How has your week been so far? I’ve had an up and down few days planning my business activities for the autumn term. Some clients are hoping for face to face training delivery but we both know that may not be possible. I also know I’m juggling that face to face delivery needs a lot more travel time to be blocked into my diary which constrains what happens either side – my clients don’t know what or where my other commitments might be. It’s mostly working out well but it’s taken a lot of flexibility to pull things off – as I write this I’m not sure we’re quite there yet, but I hope so. Fingers crossed!

It was when I was drafting this email and wrote that last phrase that I was actually led deeper into the content I’m about to share with you.

I Googled “Why do we cross our fingers” and learned that it seems to be, yes a wish for luck but maybe originally a Christian tradition, forming a cross to ask for God’s help. I never knew that!

And then the hope bit, I remember being taught that hope was one of the three virtues – faith, hope and love – so, is hope a virtue and what do we mean by that? I know hope can often feel a bit wishy-washy, you know a kind of “it would be nice if that happened”, fuzzy sort of feeling. Theologically speaking, I believe hope is the desire for something combined with the expectation of receiving it.

But I really remember Brené Brown talking about hope. She described the work of a psychologist, Rick Snyder who taught that hope was a skill that could be learned.

According to Snyder, hope is a combination of goals, pathways and agency. Hope happens when:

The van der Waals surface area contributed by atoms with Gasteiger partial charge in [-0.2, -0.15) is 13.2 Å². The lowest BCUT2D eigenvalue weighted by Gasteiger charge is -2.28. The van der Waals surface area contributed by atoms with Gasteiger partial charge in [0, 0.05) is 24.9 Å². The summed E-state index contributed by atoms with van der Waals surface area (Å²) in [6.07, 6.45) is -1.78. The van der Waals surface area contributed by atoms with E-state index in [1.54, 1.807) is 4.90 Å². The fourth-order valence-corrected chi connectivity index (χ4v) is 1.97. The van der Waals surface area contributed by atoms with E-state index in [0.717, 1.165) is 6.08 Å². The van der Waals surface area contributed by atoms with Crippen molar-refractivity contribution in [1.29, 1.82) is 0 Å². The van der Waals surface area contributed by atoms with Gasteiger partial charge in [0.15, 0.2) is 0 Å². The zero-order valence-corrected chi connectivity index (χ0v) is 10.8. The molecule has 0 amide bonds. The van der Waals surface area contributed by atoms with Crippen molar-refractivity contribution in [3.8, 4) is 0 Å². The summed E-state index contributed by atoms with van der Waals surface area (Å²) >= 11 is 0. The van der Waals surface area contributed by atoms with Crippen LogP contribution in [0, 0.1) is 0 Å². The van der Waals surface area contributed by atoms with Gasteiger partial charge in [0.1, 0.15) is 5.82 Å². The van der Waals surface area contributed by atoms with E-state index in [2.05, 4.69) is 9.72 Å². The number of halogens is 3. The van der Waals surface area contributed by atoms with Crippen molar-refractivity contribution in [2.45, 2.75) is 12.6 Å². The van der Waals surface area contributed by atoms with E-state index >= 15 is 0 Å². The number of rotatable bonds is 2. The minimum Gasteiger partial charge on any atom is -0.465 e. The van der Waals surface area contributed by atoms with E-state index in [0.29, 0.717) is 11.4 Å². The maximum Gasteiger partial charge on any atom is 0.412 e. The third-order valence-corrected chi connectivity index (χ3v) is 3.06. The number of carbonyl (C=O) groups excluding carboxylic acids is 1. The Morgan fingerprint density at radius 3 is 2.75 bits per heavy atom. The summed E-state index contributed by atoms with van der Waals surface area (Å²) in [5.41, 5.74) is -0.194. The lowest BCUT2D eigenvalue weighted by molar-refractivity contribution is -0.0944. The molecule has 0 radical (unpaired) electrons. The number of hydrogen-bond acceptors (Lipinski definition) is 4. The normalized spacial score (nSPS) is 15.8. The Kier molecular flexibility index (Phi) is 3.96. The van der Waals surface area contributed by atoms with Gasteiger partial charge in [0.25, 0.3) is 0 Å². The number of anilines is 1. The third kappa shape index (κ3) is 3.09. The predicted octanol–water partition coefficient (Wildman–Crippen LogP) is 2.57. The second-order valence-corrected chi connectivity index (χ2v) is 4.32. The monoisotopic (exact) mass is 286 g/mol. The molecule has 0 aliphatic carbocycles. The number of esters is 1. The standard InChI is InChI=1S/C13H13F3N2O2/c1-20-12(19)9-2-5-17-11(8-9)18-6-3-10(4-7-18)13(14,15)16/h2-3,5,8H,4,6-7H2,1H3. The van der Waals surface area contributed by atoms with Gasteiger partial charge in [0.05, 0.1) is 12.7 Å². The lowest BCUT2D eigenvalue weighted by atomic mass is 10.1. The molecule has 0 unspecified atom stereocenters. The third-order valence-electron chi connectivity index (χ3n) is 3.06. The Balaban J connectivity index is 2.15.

• we can set realistic goals (I know where I want to go)
  • we can figure out how to achieve those goals, even when that means being flexible and having alternative plans (I know how to get there, I’m persistent, I can tolerate disappointment and try again)
  • we believe in ourselves (I can do this!).

I guess in summary, hope is a combination of setting goals, having the tenacity and perseverance to pursue them and believing in our own ability to make those things happen. In this context, Hope is Plan B.

I love the idea of this being a skill set. What do you think?!

And this really does sum up some of the things I’ve been struggling with this week.

So, yes, in this context, hope, a skill that can be learned and which I have already demonstrated in abundance this week – there is one tiny caveat… but you’ll have to wait for my next email to hear about that.

Until then, I hope your week and your weekend are working out well.

Bye for now!


PS: If you’re full of hope that you will get stuff done but a little less than confident, you might want to have a look at my new masterclass: “Strategies for Getting Stuff Done”, all the best bits from my years of time management training distilled into 2 hours of inspiration for you.

Have a look if you want to get stuff done.